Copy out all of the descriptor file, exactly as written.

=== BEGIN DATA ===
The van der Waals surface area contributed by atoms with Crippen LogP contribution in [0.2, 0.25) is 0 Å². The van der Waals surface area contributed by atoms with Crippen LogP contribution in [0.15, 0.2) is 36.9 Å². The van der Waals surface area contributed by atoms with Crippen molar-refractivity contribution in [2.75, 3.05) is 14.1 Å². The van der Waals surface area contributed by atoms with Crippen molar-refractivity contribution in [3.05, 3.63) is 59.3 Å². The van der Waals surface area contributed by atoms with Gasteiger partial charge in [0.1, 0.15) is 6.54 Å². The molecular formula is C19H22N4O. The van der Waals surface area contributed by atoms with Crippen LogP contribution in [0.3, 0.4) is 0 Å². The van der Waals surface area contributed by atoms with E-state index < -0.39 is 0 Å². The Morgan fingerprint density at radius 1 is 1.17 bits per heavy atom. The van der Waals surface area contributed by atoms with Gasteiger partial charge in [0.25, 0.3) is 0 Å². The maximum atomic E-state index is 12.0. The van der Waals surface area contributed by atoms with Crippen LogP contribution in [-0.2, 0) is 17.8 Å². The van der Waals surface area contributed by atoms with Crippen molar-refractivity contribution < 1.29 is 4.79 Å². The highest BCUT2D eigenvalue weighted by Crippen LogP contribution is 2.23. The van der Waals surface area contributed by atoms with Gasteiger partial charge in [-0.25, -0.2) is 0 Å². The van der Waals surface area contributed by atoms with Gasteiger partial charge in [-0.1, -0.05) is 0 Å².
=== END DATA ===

The van der Waals surface area contributed by atoms with Crippen LogP contribution in [0.2, 0.25) is 0 Å². The van der Waals surface area contributed by atoms with Crippen LogP contribution in [0.15, 0.2) is 36.9 Å². The van der Waals surface area contributed by atoms with Crippen molar-refractivity contribution in [2.75, 3.05) is 14.1 Å². The van der Waals surface area contributed by atoms with Crippen molar-refractivity contribution in [3.05, 3.63) is 59.3 Å². The van der Waals surface area contributed by atoms with Gasteiger partial charge in [0.1, 0.15) is 6.54 Å². The molecular formula is C19H22N4O. The van der Waals surface area contributed by atoms with Crippen LogP contribution in [0.3, 0.4) is 0 Å². The van der Waals surface area contributed by atoms with E-state index < -0.39 is 0 Å². The Morgan fingerprint density at radius 1 is 1.17 bits per heavy atom. The van der Waals surface area contributed by atoms with Gasteiger partial charge in [0.25, 0.3) is 0 Å². The maximum atomic E-state index is 12.0. The van der Waals surface area contributed by atoms with Crippen LogP contribution in [-0.2, 0) is 17.8 Å². The van der Waals surface area contributed by atoms with Crippen molar-refractivity contribution < 1.29 is 4.79 Å². The highest BCUT2D eigenvalue weighted by Crippen LogP contribution is 2.23. The van der Waals surface area contributed by atoms with Gasteiger partial charge in [-0.25, -0.2) is 0 Å². The van der Waals surface area contributed by atoms with Gasteiger partial charge in [-0.1, -0.05) is 0 Å².